PERFORMANCE REPORT HIGHLIGHTS: MACEDONIA
FY 2008 Foreign Assistance Goals
United States Government (USG) assistance to Macedonia focuses on facilitating the country’s continued development on the path toward full integration into the Euro-Atlantic community and assisting the Macedonian Government’s efforts to sustain economic and democratic reforms that will yield strong, stable, political and market-oriented economic institutions. In FY 2008, security sector assistance focused on building the capacity of intelligence and law enforcement units to collect and analyze information, improving border control, strengthening criminal investigations and prosecution, and supporting ongoing efforts in regional and international peacekeeping operations. Support for transparent democratic governance remained a cornerstone of USG assistance, which worked to improve the effectiveness of the judicial system particularly in the areas of organized crime, corruption, and war crimes. Assistance to political parties was designed to increase their professionalism and internal democratic practices while support to strengthen local government was targeted at improving municipal services and enhancing political competition. In the area of investing in people, the goal of USG assistance was to improve the quality of the national education system. To promote economic growth in an economy characterized by high unemployment and modest growth, assistance was provided to strengthen the business environment by promoting transparency and reducing corruption, improving business management practices, marketing and finance access capacity, improving agricultural productivity, and increasing exports.
Total FY 2008 Foreign Operations Appropriated Assistance: $26.05m*
|FY 2008 Areas of Focus|
P&S: Peace and Security
GJD: Governing Justly and Democratically
IIP: Investing in People
EG: Economic Growth
XCPS: Cross-Cutting Program Support
Civil Society Organizations (CSOs) Become More Effective
(*Foreign Operations appropriated assistance, excluding Peace Corps funds and centrally managed Foreign Operations funds that are not budgeted for specific countries.)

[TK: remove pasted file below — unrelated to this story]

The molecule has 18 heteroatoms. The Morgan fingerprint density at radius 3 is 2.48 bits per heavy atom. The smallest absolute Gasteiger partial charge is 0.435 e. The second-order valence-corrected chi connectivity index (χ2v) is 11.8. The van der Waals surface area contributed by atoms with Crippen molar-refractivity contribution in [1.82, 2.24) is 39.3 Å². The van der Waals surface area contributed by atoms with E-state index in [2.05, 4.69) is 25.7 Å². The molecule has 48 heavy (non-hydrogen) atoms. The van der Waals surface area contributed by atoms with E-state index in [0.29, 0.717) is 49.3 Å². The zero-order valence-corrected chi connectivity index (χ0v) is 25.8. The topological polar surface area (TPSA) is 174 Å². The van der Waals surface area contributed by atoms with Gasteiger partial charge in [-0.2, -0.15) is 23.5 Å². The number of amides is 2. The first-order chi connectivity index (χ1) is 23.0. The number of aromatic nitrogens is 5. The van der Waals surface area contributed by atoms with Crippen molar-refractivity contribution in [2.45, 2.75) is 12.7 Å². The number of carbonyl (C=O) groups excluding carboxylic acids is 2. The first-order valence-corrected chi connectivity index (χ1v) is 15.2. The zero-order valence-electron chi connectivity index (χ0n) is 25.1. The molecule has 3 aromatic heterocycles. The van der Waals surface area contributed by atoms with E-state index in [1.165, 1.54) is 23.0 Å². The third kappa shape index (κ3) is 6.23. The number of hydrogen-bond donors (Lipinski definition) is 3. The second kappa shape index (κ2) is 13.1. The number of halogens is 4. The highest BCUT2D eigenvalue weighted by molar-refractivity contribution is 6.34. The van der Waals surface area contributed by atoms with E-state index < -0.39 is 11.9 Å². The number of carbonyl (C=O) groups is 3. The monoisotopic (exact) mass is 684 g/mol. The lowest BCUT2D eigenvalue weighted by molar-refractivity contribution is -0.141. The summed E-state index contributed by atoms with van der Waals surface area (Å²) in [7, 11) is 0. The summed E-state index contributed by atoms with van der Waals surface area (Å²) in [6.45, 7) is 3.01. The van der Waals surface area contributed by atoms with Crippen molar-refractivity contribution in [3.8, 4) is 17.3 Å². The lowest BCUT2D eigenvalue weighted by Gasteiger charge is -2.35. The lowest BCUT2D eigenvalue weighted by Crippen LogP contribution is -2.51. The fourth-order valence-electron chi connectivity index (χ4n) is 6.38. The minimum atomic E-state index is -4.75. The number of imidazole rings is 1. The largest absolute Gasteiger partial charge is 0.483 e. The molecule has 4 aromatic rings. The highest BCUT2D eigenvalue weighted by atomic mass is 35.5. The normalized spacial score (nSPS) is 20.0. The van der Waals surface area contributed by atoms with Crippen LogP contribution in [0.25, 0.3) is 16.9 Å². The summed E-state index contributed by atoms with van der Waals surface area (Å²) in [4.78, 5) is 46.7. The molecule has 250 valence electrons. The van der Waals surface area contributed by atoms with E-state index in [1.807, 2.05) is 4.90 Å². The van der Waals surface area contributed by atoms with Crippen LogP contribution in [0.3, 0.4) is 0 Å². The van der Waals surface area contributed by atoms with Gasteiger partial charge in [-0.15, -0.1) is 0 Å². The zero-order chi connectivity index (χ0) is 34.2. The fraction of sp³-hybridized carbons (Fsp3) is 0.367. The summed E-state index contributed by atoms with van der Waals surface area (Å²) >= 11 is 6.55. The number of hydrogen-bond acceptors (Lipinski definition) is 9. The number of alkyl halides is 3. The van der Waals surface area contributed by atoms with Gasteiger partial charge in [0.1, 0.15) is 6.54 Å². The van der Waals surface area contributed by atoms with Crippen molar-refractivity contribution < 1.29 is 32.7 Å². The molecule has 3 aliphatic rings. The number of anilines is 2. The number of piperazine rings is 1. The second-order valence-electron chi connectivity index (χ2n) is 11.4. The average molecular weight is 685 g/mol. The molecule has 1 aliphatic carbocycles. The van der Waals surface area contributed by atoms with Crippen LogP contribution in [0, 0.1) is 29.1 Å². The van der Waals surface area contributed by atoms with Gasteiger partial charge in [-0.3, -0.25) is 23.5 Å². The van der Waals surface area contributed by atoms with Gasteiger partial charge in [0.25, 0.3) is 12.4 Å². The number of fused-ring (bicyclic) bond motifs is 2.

Highlights of FY 2008 Performance by Area of Focus
Peace and Security
In FY 2008, USG assistance:
Governing Justly and Democratically
- Provided counter-terrorism (CT) training to enhance and sustain Macedonia’s capacity to take strong, effective, and decisive measures to prevent terrorist networks from taking root. Having effective CT programs has been, and continues to be, a key element in Macedonia’s effort to fulfill criteria for NATO membership and EU accession. Over the past year, the success of several police operations can be traced directly back to the training and expertise provided through U.S. assistance.
- Contributed to the determination by NATO that Macedonia was qualified for membership. Macedonia continued its significant contributions to peacekeeping and coalition operations worldwide with a total of eight deployments: two to Iraq with 150 soldiers; two to Afghanistan with 270 soldiers; two to Bosnia with 25 soldiers, and two to Lebanon with two soldiers.
- Trained twenty-seven officers and NCOs in the U.S. for formal training. Eight officers were resident students at the Marshall Center. An additional nine conferences/training seminars were conducted with a total of 126 participants. All seminars and conferences were conducted from a regional perspective, with participants from Albania, Bosnia and Herzegovina, Bulgaria, Croatia, Kosovo, Montenegro, Serbia and Slovenia.
- Provided advisory support to multi-functional teams of police and prosecutors which resulted in their planning and conducting several complex criminal operations jointly. Further training was provided in complex investigative techniques, court testimony, criminal analysis, and money laundering linked to terrorist financing and human trafficking in coordination with international partners including the Organization for Security and Cooperation in Europe and the European Union as well as the Embassy of the United Kingdom.
- Donated equipment to enhance the capacity of the Macedonian Police to combat organized crime, illegal trafficking, and potential terrorist activities as well as to assure proper border control, while raising the level of police professionalism and accountability. Donation values during this period amounted to approximately $264,000.
- In support of the Ministry of Interior’s (MOI) recently established Human Resources Department, the USG provided advisory assistance in reviewing the new Human Resources Management Strategy to ensure a proper merit-based career development system for members of the MOI at all levels and ranks, with the goal of established professional positions with civil service protections.
In FY 2008, USG assistance:
Investing in People